SINCE 2004

The Rosebud Agency Is One Of The First Certified Green Business In Bay Area

The Rosebud Agency was spotlighted in the March 3, 2004 issue of the "San Francisco Bay Guardian" for being one of the first businesses examined for certification in the 'City by the Bay's' Green Business Program. "The voluntary program gives 'green certification' to businesses with exceptional environmental practices. Participating companies must show they go beyond simple compliance with standards to reduce waste, minimize resource consumption, and prevent pollution." Rosebud was lauded for its solar-powered office operation, its various recycling programs (reusing everything from envelopes and boxes to packing peanuts) and its composting efforts. The Guardian noted that the Green Business Program coordinator, Virginia St. Jean, "seemed blown away by The Rosebud Agency".

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Preceding our 2010 Green Business recertification, we replaced our toilets with High Efficiency Toilets (HET) with a flush rate of 0.8 - 1.2 gallons per flush. This was completed through San Francisco Community Power's direct install program with the SF Public Utility Commission, which replaces older model toilets at no cost to individuals and small businesses. In addition, we installed new lamps and ballasts with the more energy efficient T8 model throughout our solar powered office.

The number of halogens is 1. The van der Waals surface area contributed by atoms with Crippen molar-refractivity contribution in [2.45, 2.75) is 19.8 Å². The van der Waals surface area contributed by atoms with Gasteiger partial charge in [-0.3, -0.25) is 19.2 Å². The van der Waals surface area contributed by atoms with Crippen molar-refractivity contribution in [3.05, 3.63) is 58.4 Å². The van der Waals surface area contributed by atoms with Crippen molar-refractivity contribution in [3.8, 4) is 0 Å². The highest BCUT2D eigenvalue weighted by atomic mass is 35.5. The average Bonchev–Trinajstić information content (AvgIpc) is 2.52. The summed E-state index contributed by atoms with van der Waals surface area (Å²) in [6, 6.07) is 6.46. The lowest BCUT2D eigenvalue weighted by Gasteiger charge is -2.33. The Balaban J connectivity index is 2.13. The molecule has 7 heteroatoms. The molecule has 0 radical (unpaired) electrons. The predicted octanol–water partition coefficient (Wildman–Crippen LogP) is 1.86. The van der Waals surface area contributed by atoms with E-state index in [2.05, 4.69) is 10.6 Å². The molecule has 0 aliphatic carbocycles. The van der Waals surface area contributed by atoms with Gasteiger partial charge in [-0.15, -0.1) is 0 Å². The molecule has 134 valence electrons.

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March 3, 2004: Getting your green card
San Francisco launches its Green Business certification program

...It's no surprise the first applicants on the list (35 businesses have signed up so far) include progressive companies that have likely been certifiably green for years, such as the social change-focused New College of California, and Conscious Design, which provides affordable visual media to nonprofits. But even St. Jean seemed blown away by the Rosebud Agency, the first business she inspected. A small but reputable music agency representing artists such as the Blind Boys of Alabama and the Robert Cray Band, Rosebud uses rooftop solar panels to power its Upper Haight office. Owner Mike Kappus and his staff reuse every envelope and box they can and take packing peanuts to Mailboxes Etc. for recycling. Office compost is used to fertilize a garden out back, and one of the two bathrooms has a flush-as-needed policy. And Kappus is on a one-man crusade against junk mail and the waste it generates: "I send it back," he says. "Imagine if everyone did that: [the senders] would really feel the impact of what they're doing." ...